As it aims to end its dependence on private storage space for pharmaceuticals and medical supplies, Minister of Public Health Volda Lawrence announc-ed yesterday that her ministry has severed rental relations with the New GPC and by the end of this year will do the same with all others.
Lawrence stressed that the scale down will affect “all privately owned bonds” and it is hoped that the money saved in rentals can go towards the upgrade of the ministry’s storage and other related systems.
“This year we are focusing on us being able to stock our own medications… cutting back costs and investing in the sector itself this year,” the minister told Stabroek News last evening.
Further, she added, “We are looking at savings whereby we can do some more work on the GPHC (Georgetown Public Hospital) bond of itself in terms of extension so that we can come out of the other rental bond. It is a work in progress…Yes the drugs have been removed (from the New GPC bond) as we have had issues with private bonds.”
On Tuesday, the GPHC abruptly removed all pharmaceuticals and medical supplies from the New GPC bond at Industrial Site, Ruimveldt without clearing its over $50M debt, a move that has left the company perplexed.
“They just showed up and told us they are removing all the drugs they have here. It was everything they had and none of the drugs collected were expired,” a representative of New GPC told this newspaper.
“The (GPHC) CEO, Allan Johnson, was there. He said he came to see everything because when the media asks him he has to answer,” the source added.
The medical supplies were moved to the GPHC’s Kingston bond which is located in the Materials Management Unit of the Ministry’s complex.
The GPHC is also using the lower flat of a Sussex Street, Charlestown bond which has been the subject of controversy. Stabroek News had visited that the Sussex Street location this year and the medications were stored in an ad hoc manner, with boxes not labelled. No one was present at the time and it was unclear how the corporation kept records of its stock.
The Ministry of Public Health had distanced itself from the storage mechanism and inventory system used saying that because the GPHC was a semi-autonomous body it had its own systems.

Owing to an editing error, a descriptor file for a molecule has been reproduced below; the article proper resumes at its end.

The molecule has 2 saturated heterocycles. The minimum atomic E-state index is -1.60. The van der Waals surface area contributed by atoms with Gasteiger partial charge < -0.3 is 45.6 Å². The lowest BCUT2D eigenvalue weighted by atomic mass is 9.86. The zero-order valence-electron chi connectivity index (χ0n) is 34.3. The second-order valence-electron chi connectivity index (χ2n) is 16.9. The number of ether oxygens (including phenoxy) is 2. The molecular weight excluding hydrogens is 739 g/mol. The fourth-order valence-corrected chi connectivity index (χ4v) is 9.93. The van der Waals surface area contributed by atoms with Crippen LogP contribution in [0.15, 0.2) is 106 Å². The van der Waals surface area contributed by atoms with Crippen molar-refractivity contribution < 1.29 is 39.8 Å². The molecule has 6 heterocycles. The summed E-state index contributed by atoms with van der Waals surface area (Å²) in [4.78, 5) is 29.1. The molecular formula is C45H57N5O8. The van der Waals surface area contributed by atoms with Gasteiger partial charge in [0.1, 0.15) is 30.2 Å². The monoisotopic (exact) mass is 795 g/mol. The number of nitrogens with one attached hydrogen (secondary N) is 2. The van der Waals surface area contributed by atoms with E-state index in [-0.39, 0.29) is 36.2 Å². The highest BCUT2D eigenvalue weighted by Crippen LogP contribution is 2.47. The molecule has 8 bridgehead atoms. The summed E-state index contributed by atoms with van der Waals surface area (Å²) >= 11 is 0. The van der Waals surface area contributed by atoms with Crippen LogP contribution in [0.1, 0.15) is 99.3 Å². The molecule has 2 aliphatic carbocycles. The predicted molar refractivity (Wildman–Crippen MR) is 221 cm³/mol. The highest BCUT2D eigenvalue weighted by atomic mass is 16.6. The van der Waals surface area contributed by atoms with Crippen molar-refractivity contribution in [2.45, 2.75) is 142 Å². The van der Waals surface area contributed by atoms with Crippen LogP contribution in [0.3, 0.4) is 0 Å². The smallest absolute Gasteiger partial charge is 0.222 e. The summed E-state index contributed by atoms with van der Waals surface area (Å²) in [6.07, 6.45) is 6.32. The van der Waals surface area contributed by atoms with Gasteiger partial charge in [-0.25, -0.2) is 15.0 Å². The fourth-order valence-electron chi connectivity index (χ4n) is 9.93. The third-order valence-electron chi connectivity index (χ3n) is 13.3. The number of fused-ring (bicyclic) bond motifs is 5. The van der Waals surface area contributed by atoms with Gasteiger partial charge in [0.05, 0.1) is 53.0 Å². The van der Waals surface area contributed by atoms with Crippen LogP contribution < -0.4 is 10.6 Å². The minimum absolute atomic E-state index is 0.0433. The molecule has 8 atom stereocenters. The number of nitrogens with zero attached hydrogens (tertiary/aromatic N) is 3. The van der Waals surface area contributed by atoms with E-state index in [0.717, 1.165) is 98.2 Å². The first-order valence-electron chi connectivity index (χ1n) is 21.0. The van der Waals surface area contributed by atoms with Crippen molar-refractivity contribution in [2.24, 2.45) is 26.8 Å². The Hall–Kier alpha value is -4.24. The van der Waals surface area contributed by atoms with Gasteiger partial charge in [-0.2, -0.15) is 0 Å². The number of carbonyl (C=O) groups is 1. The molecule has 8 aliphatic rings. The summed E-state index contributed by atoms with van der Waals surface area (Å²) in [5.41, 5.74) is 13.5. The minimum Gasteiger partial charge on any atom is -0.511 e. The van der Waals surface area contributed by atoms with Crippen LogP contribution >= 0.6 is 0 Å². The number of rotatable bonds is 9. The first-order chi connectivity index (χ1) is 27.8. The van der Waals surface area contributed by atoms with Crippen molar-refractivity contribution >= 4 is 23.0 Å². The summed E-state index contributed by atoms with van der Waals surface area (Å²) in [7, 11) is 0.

However, if requested, the Ministry of Public Health said, it would assist.
Lawrence reiterated this yesterday while she informed that her ministry will be working with the GPHC to enhance its storage capabilities and assured that if the GPHC left a debt to New GPC she was sure it would be honoured.
It is anticipated that additional storage space will be had by the end of this year, as a contract for an extension to the Ministry’s Diamond, East Bank Demerara bond will be opened next week and the Kingston bond is to be rehabilitated.
Lawrence said that the ministry recently concluded the destruction of a large stock of expired drugs and as a result a large amount of space has been freed up. As such medical supplies were moved from the New GPC bond to those facilities.
Lawrence also explained that she anticipates additional storage space as a contract for an extension to the Diamond bond will be opened next week and there is planned rehabilitation of the Kingston bond.
“We will have the extension at Diamond… and remedial works to the Kingston Bond where they will have more capacity. The Diamond Bond extension, that tender will be opening next week and we will have the repair works at the Kingston to bond follow,” she said.
She said that her primary concern was access to medication by persons needing it and some of the monies to bring make that possible can come from the savings of rental and an efficient storage and inventory system.
“It was a bit chaotic, not on stream. You didn’t have a first in, first out system being used and so and it has incurred a lot of costs to us taxpayers. I will make a statement on that so that people could understand where a lot of our money has gone. We could have built three bonds with that money so we have to stop that.
“Having had experience in the social arena I know the feelings of the people out there and my greatest objective would be that I remove all the hindrances that is stopping the poor people from getting the best healthcare service. I want to ensure that granny gets her medication and she don’t have to take her pension and buy it. Also, I want to ensure that a mother don’t have to choose between the rent and buying medication for her children…,” she added.
With experience in seeing firsthand how computerized and digital storage and inventory systems work abroad, the Minister of Public Health says she will endeavor to have similar systems in place here.
Employing and training persons to use these systems would also be her agenda for next year.
She explained, “We have to employ the right people ensure they are trained and so forth. Store keeping is not just about anybody coming off the road. You have to do it in a systematic way. Next year we want to look at how we can improve the efficiency of the bonds bringing in new equipment….We need to get with it but we have to save the money. We have to get the money.
“I came into that ministry with a mandate. We have changed the system, in terms of how the drugs are going out to the various institutions. We try to speed up that whole process, so it is no longer a long delay within the warehousing. We are trying to implement the processes that were done by USAID and some other donor agencies, prior to my taking over. These are things that were tailor made for Guyana and I believe that once we can get those things done we can digitalize the system, get rid of all the expired goods in Guyana, and so on we will see a faster tracking,” she added.